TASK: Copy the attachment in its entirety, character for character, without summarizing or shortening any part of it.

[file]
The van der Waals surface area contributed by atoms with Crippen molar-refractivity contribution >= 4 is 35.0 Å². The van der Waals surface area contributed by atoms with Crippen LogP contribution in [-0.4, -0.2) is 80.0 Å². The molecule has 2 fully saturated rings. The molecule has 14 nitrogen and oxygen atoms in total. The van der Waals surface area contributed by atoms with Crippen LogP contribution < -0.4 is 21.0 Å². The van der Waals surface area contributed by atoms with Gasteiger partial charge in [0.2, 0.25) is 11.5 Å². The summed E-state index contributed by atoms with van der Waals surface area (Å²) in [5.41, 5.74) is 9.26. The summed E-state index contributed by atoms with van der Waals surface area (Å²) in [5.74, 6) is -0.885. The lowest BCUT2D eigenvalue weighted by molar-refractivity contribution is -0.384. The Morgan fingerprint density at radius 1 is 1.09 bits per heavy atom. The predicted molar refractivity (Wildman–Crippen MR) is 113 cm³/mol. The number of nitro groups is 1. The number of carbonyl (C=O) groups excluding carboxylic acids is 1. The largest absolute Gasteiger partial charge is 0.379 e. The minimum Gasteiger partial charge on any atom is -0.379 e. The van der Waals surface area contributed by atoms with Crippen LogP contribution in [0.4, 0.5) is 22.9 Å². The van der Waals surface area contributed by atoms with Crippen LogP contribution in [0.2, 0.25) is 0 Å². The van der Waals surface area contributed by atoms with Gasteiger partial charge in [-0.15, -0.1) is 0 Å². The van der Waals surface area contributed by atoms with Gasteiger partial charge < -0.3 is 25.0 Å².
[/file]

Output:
The van der Waals surface area contributed by atoms with Crippen molar-refractivity contribution >= 4 is 35.0 Å². The van der Waals surface area contributed by atoms with Crippen LogP contribution in [-0.4, -0.2) is 80.0 Å². The molecule has 2 fully saturated rings. The molecule has 14 nitrogen and oxygen atoms in total. The van der Waals surface area contributed by atoms with Crippen LogP contribution < -0.4 is 21.0 Å². The van der Waals surface area contributed by atoms with Gasteiger partial charge in [0.2, 0.25) is 11.5 Å². The summed E-state index contributed by atoms with van der Waals surface area (Å²) in [5.41, 5.74) is 9.26. The summed E-state index contributed by atoms with van der Waals surface area (Å²) in [5.74, 6) is -0.885. The lowest BCUT2D eigenvalue weighted by molar-refractivity contribution is -0.384. The Morgan fingerprint density at radius 1 is 1.09 bits per heavy atom. The predicted molar refractivity (Wildman–Crippen MR) is 113 cm³/mol. The number of nitro groups is 1. The number of carbonyl (C=O) groups excluding carboxylic acids is 1. The largest absolute Gasteiger partial charge is 0.379 e. The minimum Gasteiger partial charge on any atom is -0.379 e. The van der Waals surface area contributed by atoms with Crippen LogP contribution in [0.4, 0.5) is 22.9 Å². The van der Waals surface area contributed by atoms with Crippen LogP contribution in [0.2, 0.25) is 0 Å². The van der Waals surface area contributed by atoms with Gasteiger partial charge in [-0.15, -0.1) is 0 Å². The van der Waals surface area contributed by atoms with Gasteiger partial charge < -0.3 is 25.0 Å².